6 thoughts on “News Flash: Fat Women Have Sex!

  1. OK, I’m feeling a bit sheepish now because I actually think that the it’s quite plausible that you can tell things not just about sexual responsiveness from gait, but you can tell other things by ‘reading’ the body. That is how people hold themselves and where they are most tense etc.

    Reading this book made a lasting impression on me

    Also the Alexander Principle, (sorry I don’t have time to link to it) and other body work systems.

    I think it’s to do with the connection between mind and body, when trauma or tension builds, it seems as if the body becomes an extention of the mind, and the muscles etc, can store that tension.

    I agree that the study is too small to take seriously though.

  2. I don’t think the obese ought to have sex, obviously. There’s not really anything that needs to be discussed about that.

  3. Stef, I warned you.

    Wriggles, I’m the first to agree that the body and how we use it is a vast source of information about us. I somehow doubt, however, that the researchers in this study were experts on what kind of body language really conveys information about vaginal orgasm (in fact, I’m more than somewhat dubious that that’s included in body-use information at all). More to the point, however, this study is part of a significant trend of “experiments” where people (mostly men) watch women to determine details of their sexuality, and get grants or degrees or get paid to do so. Seems to me that many of them do it for free… And then there’s the small sample size. Give me a study where truly trained observers watch a large sample of people walk to determine, perhaps, whether or not they had hard childhoods, or whether or not they are on the autism spectrum, and I’ll be genuinely interested.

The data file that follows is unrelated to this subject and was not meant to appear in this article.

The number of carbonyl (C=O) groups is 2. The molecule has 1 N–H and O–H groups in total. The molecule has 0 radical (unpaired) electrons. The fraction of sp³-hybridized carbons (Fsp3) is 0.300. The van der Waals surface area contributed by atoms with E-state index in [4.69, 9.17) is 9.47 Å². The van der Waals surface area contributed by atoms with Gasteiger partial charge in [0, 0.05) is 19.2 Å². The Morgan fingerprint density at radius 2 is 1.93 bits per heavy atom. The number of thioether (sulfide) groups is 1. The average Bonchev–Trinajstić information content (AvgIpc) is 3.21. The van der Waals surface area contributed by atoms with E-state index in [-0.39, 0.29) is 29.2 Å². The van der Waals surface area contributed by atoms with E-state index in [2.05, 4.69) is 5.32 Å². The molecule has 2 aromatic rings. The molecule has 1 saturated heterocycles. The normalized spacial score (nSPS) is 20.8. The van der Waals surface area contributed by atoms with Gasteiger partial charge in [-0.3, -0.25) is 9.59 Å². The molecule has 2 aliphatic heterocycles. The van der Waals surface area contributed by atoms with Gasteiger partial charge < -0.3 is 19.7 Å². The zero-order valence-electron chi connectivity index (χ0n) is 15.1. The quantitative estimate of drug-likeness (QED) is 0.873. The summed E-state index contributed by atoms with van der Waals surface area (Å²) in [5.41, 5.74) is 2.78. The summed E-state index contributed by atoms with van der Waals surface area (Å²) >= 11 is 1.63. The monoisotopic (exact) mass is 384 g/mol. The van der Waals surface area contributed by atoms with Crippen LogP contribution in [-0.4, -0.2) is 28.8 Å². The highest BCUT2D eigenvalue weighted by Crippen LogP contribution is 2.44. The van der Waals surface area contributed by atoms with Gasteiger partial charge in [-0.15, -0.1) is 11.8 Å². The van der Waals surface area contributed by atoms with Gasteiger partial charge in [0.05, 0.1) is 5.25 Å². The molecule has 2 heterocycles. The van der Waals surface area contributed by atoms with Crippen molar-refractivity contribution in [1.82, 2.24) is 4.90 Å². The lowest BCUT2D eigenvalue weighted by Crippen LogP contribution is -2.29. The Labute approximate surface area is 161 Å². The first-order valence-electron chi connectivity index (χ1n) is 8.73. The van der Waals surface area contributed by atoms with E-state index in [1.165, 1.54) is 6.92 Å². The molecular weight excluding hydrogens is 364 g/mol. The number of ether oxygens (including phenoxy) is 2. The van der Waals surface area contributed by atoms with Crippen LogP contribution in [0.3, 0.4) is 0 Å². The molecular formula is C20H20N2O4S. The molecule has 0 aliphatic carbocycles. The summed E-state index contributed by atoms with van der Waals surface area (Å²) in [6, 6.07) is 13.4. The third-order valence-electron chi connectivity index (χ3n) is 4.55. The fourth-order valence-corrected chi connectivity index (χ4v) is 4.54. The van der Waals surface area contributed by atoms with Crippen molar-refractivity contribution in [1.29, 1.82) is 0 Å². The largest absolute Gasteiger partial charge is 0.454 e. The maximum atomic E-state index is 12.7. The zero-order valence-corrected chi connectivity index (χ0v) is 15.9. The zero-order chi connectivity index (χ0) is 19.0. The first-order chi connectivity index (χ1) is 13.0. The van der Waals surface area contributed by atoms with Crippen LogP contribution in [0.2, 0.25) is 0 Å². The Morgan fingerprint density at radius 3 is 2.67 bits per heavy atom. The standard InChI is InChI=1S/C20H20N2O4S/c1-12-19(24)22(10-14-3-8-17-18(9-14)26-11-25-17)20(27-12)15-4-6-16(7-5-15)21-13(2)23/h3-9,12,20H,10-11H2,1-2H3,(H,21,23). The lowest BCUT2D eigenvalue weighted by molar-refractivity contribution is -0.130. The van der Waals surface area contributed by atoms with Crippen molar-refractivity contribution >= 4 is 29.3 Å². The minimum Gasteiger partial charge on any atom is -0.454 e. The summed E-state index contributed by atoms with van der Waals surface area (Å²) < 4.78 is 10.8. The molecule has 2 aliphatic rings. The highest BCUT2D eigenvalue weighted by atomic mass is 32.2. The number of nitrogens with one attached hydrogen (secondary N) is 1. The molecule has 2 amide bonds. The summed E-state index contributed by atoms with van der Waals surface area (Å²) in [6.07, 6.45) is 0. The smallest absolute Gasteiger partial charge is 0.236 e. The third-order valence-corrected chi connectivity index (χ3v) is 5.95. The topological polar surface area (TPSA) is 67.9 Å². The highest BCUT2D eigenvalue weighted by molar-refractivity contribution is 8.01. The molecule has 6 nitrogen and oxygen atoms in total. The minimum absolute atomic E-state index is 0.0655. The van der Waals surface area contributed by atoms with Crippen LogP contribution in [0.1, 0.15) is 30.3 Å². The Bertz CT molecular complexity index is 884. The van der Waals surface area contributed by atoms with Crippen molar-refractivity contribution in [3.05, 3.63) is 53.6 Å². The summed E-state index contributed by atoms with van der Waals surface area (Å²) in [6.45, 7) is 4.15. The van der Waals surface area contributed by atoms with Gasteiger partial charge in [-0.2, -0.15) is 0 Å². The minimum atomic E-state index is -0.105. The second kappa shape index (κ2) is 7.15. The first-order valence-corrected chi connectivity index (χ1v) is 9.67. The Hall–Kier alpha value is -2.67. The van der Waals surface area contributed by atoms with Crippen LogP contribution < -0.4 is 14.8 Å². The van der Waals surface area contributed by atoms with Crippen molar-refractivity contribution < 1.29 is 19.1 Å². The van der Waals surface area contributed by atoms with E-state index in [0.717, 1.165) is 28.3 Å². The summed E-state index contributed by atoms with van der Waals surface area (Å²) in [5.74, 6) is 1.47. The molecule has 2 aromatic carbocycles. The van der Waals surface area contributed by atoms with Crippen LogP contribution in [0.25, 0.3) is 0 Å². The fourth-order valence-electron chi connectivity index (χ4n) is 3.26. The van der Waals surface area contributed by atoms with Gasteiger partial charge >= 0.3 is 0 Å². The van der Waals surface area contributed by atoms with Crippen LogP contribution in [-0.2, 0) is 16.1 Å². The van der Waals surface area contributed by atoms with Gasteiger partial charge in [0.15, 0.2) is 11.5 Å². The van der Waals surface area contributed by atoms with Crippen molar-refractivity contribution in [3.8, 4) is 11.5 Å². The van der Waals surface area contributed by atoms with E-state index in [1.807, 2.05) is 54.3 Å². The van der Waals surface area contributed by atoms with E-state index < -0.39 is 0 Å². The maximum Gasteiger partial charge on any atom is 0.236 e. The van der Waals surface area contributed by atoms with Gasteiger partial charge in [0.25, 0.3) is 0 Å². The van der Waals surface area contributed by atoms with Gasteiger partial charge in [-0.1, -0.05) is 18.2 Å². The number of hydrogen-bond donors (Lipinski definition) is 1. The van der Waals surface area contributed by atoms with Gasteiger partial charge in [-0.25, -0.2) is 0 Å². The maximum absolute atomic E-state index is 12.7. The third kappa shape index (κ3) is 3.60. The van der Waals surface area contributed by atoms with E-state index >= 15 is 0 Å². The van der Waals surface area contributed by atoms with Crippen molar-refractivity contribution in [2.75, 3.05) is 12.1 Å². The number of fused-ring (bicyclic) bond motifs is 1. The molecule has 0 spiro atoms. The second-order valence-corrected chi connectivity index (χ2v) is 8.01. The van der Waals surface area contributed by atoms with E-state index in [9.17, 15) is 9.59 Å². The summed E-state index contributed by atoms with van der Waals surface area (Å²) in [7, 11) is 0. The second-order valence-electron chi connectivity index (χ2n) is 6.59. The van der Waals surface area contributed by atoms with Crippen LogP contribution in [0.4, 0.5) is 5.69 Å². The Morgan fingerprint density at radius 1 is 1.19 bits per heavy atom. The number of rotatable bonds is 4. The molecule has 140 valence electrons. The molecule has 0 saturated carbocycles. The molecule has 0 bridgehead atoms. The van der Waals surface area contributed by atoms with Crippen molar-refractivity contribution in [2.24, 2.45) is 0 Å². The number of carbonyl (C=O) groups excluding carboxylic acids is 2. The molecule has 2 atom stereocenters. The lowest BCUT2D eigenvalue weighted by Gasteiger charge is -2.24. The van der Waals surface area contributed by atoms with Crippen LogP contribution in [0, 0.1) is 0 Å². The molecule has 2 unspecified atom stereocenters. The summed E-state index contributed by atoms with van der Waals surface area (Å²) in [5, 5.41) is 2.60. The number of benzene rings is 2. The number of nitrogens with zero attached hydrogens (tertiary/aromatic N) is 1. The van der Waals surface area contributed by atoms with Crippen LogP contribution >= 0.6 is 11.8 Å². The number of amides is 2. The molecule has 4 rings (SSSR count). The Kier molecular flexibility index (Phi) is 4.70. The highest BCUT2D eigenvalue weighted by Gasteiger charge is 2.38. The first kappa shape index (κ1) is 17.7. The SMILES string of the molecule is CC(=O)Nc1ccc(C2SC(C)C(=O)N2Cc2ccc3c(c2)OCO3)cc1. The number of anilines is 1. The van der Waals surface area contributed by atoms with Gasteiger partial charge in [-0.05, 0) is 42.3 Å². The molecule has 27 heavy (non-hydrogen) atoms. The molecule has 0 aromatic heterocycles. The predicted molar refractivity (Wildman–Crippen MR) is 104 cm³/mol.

Patrick, I gave you the benefit of the doubt, and hope you are joking.

  4. I agree Debbie that there is plenty of boondoggling in the research field relating to science and psychology; maybe it’s a bit cruel, but mostly when I hear the phrase, ‘more research is needing’ I see a begging bowl.

    As I said, the numbers are obviously too small, so I agree with you there.
    But, what I read is it not about body language, but the tension in that pelvic girdle area, and around it, which I think is underrated when looking at sexual (dys)function.
    Again, I’ve already been told off about meditation, but yet again I found this out for myself through practising-for a while- that releasing pent up tension here can not only affect sexual function, but things like menstrual cramps; which I virtually ceased to have after a certain point.

  5. Is it just me, or do you hear the undertone of “women who get good medical advice don’t have sex” in that statement?

    I can understand how you get that from the combination of those two paragraphs, but that’s not how I interpreted it. Questions about sexual history and sexual practice are part of a basic medical history, and if doctors are assuming that fat women don’t have sex, and therefore not asking about it, they are almost certainly giving bad advice and/or poor care to their fat patients. Of course, we already knew that fat women tend to get substandard medical care; but the medical profession needs to know that, too.